In Marcus Kenney’s Dreams River, his seventh solo exhibition at Marcia Wood Gallery in Atlanta, the Savannah-based artist augments his now-customary palette of found objects with neon lights, blending shocks of luminescent color with metal chains, fishing nets, weathered wood, and other materials drawn from the landscape of his coastal home, contemplating time and memory in sixteen new assemblage sculptures. But rather than explore new ground, Kenney retraces familiar formal techniques and occasionally fails to fully transform the materials in his assemblages into something more, coming up just short of a major breakthrough moment.
Kenney’s approach to the sculptures in Dreams River is entirely materials-focused. While the components of some works gel together—like the neon arc, circle mirror, netting, and wood of the impeccably composed dreams river—others never quite manage to coalesce. The artist’s preferred materials are the sorts of things you might scavenge from the deck of a capsized schooner, pull from a pile in a rural junkyard at dusk, or grab from the cobwebbed corner of an ancestral barn. Objects such as fringe bunting, buoys, knives, and rusted tools are draped in metal chains, rope, and yarn and embellished with neon loops and lines.
An exhibition statement provided by the gallery compares the individual works in the show to poems, claiming that Kenney wanted to explore the ebb and flow of memory and shared history through an array of sculptures united by similar formal elements. Although assemblages such as my apocalypse, not far from here is a long way down, and turning tables are rich in texture and alluring in their thoughtful intricacy, a number of works—particularly workin man blues and I found my smile again/et tu brute?—are inadequately transfigured from their workshop roots. When Kenney succeeds, however, his materials transform into evocative memory capsules. Pleasant, cozy color spills from the effulgent neon, making the walls around many of the sculptures blush with a warmth that may as well be a prescription for nostalgia.
If memory is a seamstress running its needle through time to weave a tapestry, Kenney’s bottlecap chains and cords of frayed rope are the threads which, when tugged, agitate a thousand disconnected reminiscences. It’s clear that Kenney wants us to feel something, wants the tin toys and metal locks and vintage arrows to awaken something in viewers—but it’s a gamble that doesn’t always pay off.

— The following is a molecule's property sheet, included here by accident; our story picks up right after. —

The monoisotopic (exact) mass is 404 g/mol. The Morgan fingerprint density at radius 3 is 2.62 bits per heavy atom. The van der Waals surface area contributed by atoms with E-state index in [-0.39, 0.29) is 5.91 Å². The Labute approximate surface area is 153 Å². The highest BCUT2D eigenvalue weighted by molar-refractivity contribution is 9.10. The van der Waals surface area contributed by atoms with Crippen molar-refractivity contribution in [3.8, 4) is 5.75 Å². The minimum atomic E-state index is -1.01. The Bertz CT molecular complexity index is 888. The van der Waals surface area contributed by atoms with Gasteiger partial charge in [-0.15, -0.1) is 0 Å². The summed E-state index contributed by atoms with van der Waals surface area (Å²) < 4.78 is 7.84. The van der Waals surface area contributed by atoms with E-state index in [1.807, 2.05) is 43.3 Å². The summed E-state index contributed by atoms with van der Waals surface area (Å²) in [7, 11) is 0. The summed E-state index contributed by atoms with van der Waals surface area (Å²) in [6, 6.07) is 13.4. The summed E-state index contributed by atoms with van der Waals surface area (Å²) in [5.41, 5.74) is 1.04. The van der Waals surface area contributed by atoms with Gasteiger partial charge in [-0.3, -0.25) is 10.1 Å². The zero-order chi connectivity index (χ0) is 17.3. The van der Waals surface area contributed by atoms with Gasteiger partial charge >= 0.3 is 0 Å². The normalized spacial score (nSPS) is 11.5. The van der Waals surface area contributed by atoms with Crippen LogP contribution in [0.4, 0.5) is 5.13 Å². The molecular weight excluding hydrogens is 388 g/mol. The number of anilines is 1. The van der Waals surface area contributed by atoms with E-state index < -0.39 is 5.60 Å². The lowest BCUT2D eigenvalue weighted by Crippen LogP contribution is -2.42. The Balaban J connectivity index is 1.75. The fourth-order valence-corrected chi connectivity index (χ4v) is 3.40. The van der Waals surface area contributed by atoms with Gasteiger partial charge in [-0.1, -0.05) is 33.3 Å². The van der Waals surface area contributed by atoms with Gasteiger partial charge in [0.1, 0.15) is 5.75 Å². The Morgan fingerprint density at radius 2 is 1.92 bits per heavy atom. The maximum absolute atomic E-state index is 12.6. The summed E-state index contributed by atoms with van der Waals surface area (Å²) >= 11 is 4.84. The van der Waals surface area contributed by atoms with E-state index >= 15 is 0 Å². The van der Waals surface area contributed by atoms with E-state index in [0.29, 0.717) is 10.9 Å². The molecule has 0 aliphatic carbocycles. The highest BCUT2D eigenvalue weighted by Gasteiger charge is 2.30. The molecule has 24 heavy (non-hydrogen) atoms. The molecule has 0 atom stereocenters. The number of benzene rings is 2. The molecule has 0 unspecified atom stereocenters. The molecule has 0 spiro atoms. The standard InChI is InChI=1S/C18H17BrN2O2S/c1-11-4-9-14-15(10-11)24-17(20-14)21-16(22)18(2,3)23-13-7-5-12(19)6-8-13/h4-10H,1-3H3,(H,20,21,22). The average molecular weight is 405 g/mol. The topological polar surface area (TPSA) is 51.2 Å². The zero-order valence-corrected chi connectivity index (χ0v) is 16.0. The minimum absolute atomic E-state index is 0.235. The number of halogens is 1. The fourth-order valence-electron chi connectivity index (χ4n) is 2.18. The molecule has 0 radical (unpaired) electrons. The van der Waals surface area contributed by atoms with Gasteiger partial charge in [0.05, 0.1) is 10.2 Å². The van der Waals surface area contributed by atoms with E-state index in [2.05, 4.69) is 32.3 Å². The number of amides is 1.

Some works are precariously busy and others—such as dream of a dream, the hanging sculpture greeting visitors when they cross the gallery threshold—are compositionally unsound. In dream of a dream, a chunk of wood suspended from a metal chain is run through with short blades of neon. A purple neon hoop dangles from the wood, accompanied by a smaller black hoop and draped lengths of rope. Although dream of a dream contains fewer component materials than the similarly-sized a haters heart —a playful sculpture which is anchored by a stop sign and topped off by a melted black boombox—it appears less carefully edited. While a haters heart demands attention in a corner of the main exhibition area despite its immediate proximity to three other works, dream of a dream fails to command the prime entryway real estate it has been given.
workin man blues is perhaps the worst offender in the handful of assemblages which fail to transform in their journey from the workshop to the gallery wall. Tin cans containing scissors, a broken saw, a mallet, and other items from the tool bench sit atop the sculpture frame. Below, a rainbow of neon tube lights are stuffed into a tool organizer. It is the most literal offering in an exhibition which would undoubtedly have benefitted from its removal.
Although Dreams River doesn’t quite stick the landing with regard to the poetic emotional connection Kenney strives for, some assemblages are undoubtedly absorbing and seductive. The exhibition is at its best when Kenney utilizes neon lights, both scrawling and linear, to create depth, dimension, sumptuous shadows, and gauzy reflections. The play between vibrant blue, fuchsia, and red neon lights in wade thru darkness creates one of the show’s best and most arresting moments: delicate waves thrown across the gallery wall by a fishing net’s shadow.
Marcus Kenney’s solo exhibition Dreams River is on view at Marcia Wood Gallery in Atlanta through December 14.